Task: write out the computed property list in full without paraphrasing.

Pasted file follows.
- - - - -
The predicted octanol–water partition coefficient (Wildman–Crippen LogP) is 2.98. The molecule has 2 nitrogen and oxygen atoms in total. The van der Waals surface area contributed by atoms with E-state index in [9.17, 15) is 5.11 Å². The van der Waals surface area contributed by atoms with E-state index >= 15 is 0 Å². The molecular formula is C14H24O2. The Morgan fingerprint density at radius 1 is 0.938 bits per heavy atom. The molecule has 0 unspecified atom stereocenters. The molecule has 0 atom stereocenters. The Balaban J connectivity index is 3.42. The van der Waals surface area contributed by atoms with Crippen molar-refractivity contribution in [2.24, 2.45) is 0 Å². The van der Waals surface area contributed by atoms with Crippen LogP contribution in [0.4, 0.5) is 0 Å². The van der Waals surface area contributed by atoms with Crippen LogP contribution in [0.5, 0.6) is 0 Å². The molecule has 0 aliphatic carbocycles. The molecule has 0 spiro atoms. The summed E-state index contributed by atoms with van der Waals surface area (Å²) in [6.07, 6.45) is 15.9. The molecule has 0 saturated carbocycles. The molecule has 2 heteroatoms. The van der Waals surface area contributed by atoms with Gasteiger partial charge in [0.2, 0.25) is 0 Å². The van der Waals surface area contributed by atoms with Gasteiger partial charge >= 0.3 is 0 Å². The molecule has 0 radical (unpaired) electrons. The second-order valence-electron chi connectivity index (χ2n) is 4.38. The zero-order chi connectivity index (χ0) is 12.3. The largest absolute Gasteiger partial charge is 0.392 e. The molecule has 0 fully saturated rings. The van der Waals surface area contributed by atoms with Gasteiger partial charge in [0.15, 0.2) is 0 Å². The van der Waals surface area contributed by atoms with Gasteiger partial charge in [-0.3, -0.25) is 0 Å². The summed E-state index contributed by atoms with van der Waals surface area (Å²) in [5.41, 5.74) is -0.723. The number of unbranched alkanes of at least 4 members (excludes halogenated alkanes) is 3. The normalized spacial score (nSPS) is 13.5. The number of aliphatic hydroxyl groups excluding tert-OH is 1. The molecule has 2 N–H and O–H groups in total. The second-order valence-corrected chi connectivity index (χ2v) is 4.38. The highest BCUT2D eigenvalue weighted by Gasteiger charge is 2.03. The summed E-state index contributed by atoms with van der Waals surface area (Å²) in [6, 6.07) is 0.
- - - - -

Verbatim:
The predicted octanol–water partition coefficient (Wildman–Crippen LogP) is 2.98. The molecule has 2 nitrogen and oxygen atoms in total. The van der Waals surface area contributed by atoms with E-state index in [9.17, 15) is 5.11 Å². The van der Waals surface area contributed by atoms with E-state index >= 15 is 0 Å². The molecular formula is C14H24O2. The Morgan fingerprint density at radius 1 is 0.938 bits per heavy atom. The molecule has 0 unspecified atom stereocenters. The molecule has 0 atom stereocenters. The Balaban J connectivity index is 3.42. The van der Waals surface area contributed by atoms with Crippen molar-refractivity contribution in [2.24, 2.45) is 0 Å². The van der Waals surface area contributed by atoms with Crippen LogP contribution in [0.4, 0.5) is 0 Å². The van der Waals surface area contributed by atoms with Crippen LogP contribution in [0.5, 0.6) is 0 Å². The molecule has 0 aliphatic carbocycles. The molecule has 0 spiro atoms. The summed E-state index contributed by atoms with van der Waals surface area (Å²) in [6.07, 6.45) is 15.9. The molecule has 0 saturated carbocycles. The molecule has 2 heteroatoms. The van der Waals surface area contributed by atoms with Gasteiger partial charge in [0.2, 0.25) is 0 Å². The van der Waals surface area contributed by atoms with Gasteiger partial charge >= 0.3 is 0 Å². The molecule has 0 radical (unpaired) electrons. The second-order valence-electron chi connectivity index (χ2n) is 4.38. The zero-order chi connectivity index (χ0) is 12.3. The largest absolute Gasteiger partial charge is 0.392 e. The molecule has 0 fully saturated rings. The van der Waals surface area contributed by atoms with Gasteiger partial charge in [0.15, 0.2) is 0 Å². The van der Waals surface area contributed by atoms with Gasteiger partial charge in [-0.3, -0.25) is 0 Å². The summed E-state index contributed by atoms with van der Waals surface area (Å²) in [5.41, 5.74) is -0.723. The number of unbranched alkanes of at least 4 members (excludes halogenated alkanes) is 3. The normalized spacial score (nSPS) is 13.5. The number of aliphatic hydroxyl groups excluding tert-OH is 1. The molecule has 2 N–H and O–H groups in total. The second-order valence-corrected chi connectivity index (χ2v) is 4.38. The highest BCUT2D eigenvalue weighted by Gasteiger charge is 2.03. The summed E-state index contributed by atoms with van der Waals surface area (Å²) in [6, 6.07) is 0.